Native American ǀ American Indian
Arizona Apaches are Native American people identifying or identified as members of an Apache tribe or reservation sampled in the state of Arizona. Apaches were among the first Native Americans to ride horses into battle. In preparation, a warrior would decorate his horse to reflect his personal honors such as enemies killed or horses stolen. The most sacred of all symbols in all Native American cultures is the circle, however, which for the Apache is most potently embodied in its chief symbol, the sacred hoop. Apache Indians are a nomadic hunter-gatherer society and much of its culture and symbolism is rooted in nature. Since the appearance of Europeans in North America, Apaches have been incorrectly conceived as an aggressive warrior people and not as artisans and artists. Today, many traditional Apache art forms are still thriving and many Apache artists have taken traditional symbols and themes into modern mediums.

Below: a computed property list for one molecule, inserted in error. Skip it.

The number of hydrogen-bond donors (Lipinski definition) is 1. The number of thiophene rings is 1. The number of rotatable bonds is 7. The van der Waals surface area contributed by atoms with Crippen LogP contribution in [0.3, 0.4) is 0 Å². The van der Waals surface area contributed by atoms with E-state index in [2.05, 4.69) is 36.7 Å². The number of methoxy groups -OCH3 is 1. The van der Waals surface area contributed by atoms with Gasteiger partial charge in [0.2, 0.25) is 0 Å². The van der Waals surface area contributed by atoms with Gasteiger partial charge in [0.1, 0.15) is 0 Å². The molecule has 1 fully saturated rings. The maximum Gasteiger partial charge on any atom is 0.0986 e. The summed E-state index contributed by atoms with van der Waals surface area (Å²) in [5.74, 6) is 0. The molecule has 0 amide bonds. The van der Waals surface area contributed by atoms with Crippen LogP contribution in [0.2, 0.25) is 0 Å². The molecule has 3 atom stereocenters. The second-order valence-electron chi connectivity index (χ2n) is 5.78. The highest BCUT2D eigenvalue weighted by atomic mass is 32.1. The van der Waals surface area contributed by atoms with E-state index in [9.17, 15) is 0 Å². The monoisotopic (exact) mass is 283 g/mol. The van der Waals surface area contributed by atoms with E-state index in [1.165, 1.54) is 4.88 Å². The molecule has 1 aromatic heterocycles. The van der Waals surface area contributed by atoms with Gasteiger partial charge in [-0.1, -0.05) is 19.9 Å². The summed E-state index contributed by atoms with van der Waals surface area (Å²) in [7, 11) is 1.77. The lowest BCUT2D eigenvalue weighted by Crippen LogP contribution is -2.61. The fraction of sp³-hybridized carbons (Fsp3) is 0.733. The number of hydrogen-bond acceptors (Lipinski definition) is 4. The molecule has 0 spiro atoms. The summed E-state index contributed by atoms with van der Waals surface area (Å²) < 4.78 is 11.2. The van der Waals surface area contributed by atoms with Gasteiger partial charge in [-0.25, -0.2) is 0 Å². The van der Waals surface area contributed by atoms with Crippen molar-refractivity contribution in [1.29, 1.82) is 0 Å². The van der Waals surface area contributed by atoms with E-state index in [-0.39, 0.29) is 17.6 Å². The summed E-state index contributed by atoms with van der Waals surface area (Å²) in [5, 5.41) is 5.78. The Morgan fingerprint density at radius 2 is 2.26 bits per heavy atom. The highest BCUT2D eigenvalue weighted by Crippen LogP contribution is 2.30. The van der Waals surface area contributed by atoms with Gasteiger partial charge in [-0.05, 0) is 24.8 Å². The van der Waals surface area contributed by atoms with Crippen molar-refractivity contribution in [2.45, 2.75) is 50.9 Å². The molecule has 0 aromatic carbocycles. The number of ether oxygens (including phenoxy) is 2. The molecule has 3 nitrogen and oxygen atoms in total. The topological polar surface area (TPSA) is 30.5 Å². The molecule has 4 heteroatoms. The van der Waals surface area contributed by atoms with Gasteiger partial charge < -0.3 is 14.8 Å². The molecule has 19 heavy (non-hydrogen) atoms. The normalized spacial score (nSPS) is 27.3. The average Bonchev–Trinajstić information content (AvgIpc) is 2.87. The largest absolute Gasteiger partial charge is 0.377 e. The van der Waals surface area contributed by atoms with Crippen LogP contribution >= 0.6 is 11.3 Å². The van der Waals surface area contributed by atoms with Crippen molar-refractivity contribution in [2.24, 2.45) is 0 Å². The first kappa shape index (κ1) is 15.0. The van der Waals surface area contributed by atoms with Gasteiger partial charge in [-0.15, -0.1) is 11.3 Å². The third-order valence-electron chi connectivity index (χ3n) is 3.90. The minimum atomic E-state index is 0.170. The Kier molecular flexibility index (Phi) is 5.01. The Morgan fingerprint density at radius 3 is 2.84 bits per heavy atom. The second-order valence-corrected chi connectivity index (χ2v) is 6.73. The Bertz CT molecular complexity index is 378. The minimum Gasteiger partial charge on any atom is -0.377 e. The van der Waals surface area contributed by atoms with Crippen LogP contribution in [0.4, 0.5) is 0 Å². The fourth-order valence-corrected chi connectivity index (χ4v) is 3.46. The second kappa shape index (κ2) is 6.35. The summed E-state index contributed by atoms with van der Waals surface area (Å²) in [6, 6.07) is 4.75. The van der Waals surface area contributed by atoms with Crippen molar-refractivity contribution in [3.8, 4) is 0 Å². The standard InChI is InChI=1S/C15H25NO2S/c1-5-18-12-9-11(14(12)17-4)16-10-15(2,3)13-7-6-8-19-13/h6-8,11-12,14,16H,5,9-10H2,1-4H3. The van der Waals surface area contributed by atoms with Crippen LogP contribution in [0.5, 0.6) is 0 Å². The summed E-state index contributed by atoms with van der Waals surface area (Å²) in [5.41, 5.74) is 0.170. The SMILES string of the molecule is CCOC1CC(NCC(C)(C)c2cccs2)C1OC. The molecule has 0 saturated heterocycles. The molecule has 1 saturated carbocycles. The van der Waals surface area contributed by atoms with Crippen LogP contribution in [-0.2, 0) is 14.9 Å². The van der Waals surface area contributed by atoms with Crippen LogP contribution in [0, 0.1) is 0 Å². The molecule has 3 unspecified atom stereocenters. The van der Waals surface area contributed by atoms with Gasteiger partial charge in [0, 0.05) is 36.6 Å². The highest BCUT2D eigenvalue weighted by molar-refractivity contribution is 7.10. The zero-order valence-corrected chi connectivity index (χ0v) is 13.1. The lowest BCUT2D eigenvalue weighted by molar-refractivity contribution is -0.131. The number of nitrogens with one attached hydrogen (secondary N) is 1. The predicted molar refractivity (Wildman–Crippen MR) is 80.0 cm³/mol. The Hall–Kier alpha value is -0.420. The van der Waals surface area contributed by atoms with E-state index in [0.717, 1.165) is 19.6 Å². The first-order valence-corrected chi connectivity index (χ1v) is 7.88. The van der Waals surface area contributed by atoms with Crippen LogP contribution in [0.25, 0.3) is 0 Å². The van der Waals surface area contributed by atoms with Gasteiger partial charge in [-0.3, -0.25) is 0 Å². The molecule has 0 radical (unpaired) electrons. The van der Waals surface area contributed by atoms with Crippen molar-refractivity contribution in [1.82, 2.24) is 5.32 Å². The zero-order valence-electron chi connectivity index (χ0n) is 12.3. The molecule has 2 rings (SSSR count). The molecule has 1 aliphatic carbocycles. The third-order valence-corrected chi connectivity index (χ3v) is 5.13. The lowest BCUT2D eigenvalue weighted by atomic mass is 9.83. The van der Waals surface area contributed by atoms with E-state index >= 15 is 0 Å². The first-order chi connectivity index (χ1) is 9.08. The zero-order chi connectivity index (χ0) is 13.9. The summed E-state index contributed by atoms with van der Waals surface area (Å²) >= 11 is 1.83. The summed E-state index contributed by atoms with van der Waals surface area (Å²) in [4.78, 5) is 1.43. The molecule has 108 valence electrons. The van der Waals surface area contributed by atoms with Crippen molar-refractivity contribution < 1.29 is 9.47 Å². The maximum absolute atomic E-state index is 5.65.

The Native American – Arizona – Apache population data represent DNA samples from 99 Native American (Native Americans in the United States) individuals in the state of Arizona’s Apache tribes. Samples were provided by the Arizona Department of Public Safety.
Map showing locations of present-day Apache groups.
Source publication: CODIS STR Loci Data from 41 Sample Populations, J Forensic Sci, 2001, 46(3), 453-489.